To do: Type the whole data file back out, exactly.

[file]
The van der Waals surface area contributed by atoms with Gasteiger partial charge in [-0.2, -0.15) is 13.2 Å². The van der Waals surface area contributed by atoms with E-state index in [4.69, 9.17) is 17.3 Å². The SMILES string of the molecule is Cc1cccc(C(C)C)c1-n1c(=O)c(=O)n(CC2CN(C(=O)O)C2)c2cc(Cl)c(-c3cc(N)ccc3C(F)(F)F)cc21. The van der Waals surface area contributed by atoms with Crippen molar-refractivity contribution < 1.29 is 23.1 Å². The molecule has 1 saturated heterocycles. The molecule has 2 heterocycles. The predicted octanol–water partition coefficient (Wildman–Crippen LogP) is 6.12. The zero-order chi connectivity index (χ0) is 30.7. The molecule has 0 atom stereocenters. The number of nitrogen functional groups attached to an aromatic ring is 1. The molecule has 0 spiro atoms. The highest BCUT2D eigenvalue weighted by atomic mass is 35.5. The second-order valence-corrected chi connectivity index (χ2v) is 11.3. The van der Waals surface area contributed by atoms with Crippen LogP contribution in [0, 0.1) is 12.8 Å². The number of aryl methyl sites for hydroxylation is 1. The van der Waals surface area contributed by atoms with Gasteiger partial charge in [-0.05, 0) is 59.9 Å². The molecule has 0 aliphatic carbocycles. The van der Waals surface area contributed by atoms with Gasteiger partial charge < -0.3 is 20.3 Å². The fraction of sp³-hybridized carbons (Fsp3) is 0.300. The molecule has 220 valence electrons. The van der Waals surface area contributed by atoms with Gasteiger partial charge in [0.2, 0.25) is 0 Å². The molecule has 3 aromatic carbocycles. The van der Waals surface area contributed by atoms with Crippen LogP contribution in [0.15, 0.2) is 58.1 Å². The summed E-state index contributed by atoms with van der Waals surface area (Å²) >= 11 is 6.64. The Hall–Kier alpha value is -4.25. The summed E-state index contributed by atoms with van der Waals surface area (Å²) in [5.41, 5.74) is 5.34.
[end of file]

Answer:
The van der Waals surface area contributed by atoms with Gasteiger partial charge in [-0.2, -0.15) is 13.2 Å². The van der Waals surface area contributed by atoms with E-state index in [4.69, 9.17) is 17.3 Å². The SMILES string of the molecule is Cc1cccc(C(C)C)c1-n1c(=O)c(=O)n(CC2CN(C(=O)O)C2)c2cc(Cl)c(-c3cc(N)ccc3C(F)(F)F)cc21. The van der Waals surface area contributed by atoms with Crippen molar-refractivity contribution < 1.29 is 23.1 Å². The molecule has 1 saturated heterocycles. The molecule has 2 heterocycles. The predicted octanol–water partition coefficient (Wildman–Crippen LogP) is 6.12. The zero-order chi connectivity index (χ0) is 30.7. The molecule has 0 atom stereocenters. The number of nitrogen functional groups attached to an aromatic ring is 1. The molecule has 0 spiro atoms. The highest BCUT2D eigenvalue weighted by atomic mass is 35.5. The second-order valence-corrected chi connectivity index (χ2v) is 11.3. The van der Waals surface area contributed by atoms with Crippen LogP contribution in [0, 0.1) is 12.8 Å². The number of aryl methyl sites for hydroxylation is 1. The van der Waals surface area contributed by atoms with Gasteiger partial charge in [-0.05, 0) is 59.9 Å². The molecule has 0 aliphatic carbocycles. The van der Waals surface area contributed by atoms with Gasteiger partial charge < -0.3 is 20.3 Å². The fraction of sp³-hybridized carbons (Fsp3) is 0.300. The molecule has 220 valence electrons. The van der Waals surface area contributed by atoms with Gasteiger partial charge in [0.2, 0.25) is 0 Å². The molecule has 3 aromatic carbocycles. The van der Waals surface area contributed by atoms with Crippen LogP contribution in [0.15, 0.2) is 58.1 Å². The summed E-state index contributed by atoms with van der Waals surface area (Å²) >= 11 is 6.64. The Hall–Kier alpha value is -4.25. The summed E-state index contributed by atoms with van der Waals surface area (Å²) in [5.41, 5.74) is 5.34.